One of the dominant buzzwords in education reform these days is “relevance.” In what is supposed to be news to teachers, we are told that we need to ensure that our lessons are relevant to the lives of our students. It’s not just that this most obvious of concepts is presented to teachers as if it is revolutionary that bothers me; it’s that the push for relevance seems to mean lowering our expectations at the same time.
Enter John Foley, an English teacher from Washington, who believes we should not only throw out books with troublesome words and ideas, but replace them with ones that are easier to read:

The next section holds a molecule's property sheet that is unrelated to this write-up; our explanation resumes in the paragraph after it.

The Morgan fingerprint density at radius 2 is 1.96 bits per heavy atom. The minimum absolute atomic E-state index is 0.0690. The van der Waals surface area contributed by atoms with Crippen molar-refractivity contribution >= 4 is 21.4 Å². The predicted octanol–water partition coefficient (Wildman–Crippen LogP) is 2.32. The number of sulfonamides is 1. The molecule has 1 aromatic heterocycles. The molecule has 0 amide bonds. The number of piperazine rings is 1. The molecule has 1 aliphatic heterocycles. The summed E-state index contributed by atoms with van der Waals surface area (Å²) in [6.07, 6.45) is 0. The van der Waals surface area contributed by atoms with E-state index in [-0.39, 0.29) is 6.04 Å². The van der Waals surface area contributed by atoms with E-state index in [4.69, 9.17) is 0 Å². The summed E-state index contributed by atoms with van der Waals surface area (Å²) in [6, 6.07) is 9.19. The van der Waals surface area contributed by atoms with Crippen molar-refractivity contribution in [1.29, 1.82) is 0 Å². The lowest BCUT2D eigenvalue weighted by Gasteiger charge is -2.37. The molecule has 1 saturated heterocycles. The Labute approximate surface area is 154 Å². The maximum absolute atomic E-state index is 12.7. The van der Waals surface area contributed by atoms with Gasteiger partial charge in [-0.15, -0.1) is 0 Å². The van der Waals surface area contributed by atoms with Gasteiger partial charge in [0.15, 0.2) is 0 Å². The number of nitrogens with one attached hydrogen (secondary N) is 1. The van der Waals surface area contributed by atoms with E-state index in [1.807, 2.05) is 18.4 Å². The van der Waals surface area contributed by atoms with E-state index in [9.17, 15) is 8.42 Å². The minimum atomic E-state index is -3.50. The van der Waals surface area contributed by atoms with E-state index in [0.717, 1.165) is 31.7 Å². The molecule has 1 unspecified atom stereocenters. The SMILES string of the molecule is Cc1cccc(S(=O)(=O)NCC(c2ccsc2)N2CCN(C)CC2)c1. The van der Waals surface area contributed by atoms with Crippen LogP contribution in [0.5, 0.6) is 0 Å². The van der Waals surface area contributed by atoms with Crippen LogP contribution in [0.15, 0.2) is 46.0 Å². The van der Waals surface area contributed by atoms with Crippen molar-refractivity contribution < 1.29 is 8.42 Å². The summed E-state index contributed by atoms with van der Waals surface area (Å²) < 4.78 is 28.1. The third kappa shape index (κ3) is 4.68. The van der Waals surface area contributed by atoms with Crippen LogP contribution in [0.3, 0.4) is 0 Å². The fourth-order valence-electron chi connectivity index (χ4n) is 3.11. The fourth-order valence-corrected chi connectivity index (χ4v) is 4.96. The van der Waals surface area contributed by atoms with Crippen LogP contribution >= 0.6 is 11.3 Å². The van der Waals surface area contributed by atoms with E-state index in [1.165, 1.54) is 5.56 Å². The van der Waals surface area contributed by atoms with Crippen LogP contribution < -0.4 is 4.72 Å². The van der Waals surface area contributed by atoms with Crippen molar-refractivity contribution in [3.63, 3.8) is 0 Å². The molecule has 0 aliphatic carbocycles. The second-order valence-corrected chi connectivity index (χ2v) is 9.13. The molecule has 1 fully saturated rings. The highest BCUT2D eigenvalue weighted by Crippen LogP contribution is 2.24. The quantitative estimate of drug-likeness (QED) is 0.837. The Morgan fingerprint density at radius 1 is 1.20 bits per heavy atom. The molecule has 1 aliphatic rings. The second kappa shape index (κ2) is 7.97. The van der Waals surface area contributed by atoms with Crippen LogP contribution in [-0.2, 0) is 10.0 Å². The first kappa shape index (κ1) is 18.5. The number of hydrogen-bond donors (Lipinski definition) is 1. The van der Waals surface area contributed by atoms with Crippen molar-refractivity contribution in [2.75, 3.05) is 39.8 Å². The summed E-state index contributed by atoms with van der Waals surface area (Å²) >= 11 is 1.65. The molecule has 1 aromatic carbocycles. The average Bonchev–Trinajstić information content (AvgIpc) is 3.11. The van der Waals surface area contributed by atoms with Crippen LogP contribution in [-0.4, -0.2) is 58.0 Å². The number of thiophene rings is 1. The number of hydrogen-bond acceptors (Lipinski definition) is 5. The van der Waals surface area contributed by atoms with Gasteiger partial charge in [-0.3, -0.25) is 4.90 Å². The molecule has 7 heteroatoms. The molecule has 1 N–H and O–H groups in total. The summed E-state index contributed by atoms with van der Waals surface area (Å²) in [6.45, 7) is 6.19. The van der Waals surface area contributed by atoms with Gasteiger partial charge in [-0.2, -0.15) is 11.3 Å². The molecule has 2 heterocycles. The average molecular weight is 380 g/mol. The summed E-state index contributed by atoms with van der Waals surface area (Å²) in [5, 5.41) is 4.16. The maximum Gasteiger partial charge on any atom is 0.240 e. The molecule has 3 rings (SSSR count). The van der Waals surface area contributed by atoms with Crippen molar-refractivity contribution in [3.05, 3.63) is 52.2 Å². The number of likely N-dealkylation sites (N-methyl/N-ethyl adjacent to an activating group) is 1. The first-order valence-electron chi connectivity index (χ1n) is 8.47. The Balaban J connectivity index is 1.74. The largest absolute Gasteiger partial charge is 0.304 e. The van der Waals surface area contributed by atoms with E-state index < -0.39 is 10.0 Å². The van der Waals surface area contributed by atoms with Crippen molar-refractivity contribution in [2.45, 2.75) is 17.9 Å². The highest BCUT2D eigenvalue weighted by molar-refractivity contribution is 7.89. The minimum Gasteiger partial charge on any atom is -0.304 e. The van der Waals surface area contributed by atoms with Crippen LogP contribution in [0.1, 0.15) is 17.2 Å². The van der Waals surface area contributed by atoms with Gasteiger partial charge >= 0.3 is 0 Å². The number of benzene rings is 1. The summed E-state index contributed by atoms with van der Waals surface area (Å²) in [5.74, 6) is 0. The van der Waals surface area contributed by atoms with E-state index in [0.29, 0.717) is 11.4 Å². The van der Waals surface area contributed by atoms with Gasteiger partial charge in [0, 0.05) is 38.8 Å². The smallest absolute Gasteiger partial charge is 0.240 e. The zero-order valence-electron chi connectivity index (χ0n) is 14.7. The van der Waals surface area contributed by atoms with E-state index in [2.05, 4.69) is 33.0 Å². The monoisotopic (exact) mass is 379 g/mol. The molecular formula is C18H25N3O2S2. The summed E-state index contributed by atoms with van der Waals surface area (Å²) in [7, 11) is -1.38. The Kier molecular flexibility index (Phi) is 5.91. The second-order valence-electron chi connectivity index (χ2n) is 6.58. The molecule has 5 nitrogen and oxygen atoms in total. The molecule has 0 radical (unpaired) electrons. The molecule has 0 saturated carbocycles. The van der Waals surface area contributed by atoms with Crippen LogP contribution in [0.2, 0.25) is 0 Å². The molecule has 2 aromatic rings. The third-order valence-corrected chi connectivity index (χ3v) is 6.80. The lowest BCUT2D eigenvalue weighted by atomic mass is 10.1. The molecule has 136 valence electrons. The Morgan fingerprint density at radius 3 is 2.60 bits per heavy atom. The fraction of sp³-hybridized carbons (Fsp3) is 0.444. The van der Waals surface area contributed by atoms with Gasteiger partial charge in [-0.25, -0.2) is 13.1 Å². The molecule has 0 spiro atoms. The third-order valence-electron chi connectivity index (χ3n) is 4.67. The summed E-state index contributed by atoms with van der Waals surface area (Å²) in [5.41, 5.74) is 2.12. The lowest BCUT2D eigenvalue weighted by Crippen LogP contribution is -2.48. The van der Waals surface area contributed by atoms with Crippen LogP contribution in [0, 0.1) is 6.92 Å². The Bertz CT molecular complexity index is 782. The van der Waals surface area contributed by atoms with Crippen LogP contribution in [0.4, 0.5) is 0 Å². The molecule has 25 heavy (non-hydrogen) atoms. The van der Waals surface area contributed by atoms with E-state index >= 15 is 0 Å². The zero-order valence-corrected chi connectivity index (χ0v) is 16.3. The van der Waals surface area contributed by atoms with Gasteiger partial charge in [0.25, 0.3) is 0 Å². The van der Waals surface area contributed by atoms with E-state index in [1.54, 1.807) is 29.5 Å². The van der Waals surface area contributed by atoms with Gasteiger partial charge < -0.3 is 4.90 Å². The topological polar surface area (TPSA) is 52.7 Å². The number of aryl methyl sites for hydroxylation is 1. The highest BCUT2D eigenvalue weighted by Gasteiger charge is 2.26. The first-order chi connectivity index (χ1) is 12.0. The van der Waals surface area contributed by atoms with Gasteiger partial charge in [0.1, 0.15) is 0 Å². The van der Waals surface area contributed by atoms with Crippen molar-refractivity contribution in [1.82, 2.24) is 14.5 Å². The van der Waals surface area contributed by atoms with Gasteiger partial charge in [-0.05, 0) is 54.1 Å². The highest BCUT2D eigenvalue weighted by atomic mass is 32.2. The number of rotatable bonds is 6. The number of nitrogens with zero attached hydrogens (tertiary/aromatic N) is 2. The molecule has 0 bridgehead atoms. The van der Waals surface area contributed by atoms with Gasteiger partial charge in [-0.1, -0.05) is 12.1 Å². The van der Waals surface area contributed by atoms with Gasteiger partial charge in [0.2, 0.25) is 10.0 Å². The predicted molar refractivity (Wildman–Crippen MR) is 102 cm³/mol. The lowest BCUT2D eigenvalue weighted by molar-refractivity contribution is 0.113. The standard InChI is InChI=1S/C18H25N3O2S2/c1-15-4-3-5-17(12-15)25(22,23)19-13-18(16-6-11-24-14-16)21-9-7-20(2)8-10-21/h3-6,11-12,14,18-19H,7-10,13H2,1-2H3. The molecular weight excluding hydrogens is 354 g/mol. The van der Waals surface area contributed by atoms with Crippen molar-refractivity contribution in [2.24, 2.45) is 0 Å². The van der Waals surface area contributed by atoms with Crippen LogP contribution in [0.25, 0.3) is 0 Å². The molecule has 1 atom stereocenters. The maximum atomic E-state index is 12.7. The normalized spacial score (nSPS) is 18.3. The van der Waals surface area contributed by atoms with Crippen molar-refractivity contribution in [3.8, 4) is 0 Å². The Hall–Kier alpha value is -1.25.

Even if Huck Finn didn’t contain the N-word and demeaning stereotypes, it would remain a tough sell to students accustomed to fast-paced everything. The novel meanders along slower than the Mississippi River and uses a Southern dialect every bit as challenging as Shakespeare’s Old English.
I can’t avoid the pedantic observation that someone who believes Shakespeare wrote in Old English probably shouldn’t be teaching literature, but it’s not the worst of the argument. Foley seems to have embraced the mantra of relevance, suggesting we should replace challenging literature from other times in our history with more accessible, more familiar texts. Why teach Harper Lee when John Grisham is available? Why teach Shakespeare when Lost is on Wednesday nights? (Season premiere tonight, by the way!)
Great teaching and real student knowledge will never come from exposing students to the familiar and mundane. Real learning comes from finding ways in which the unfamiliar is relevant to our lives, not just exposing ourselves to the ideas and texts that are comfortable.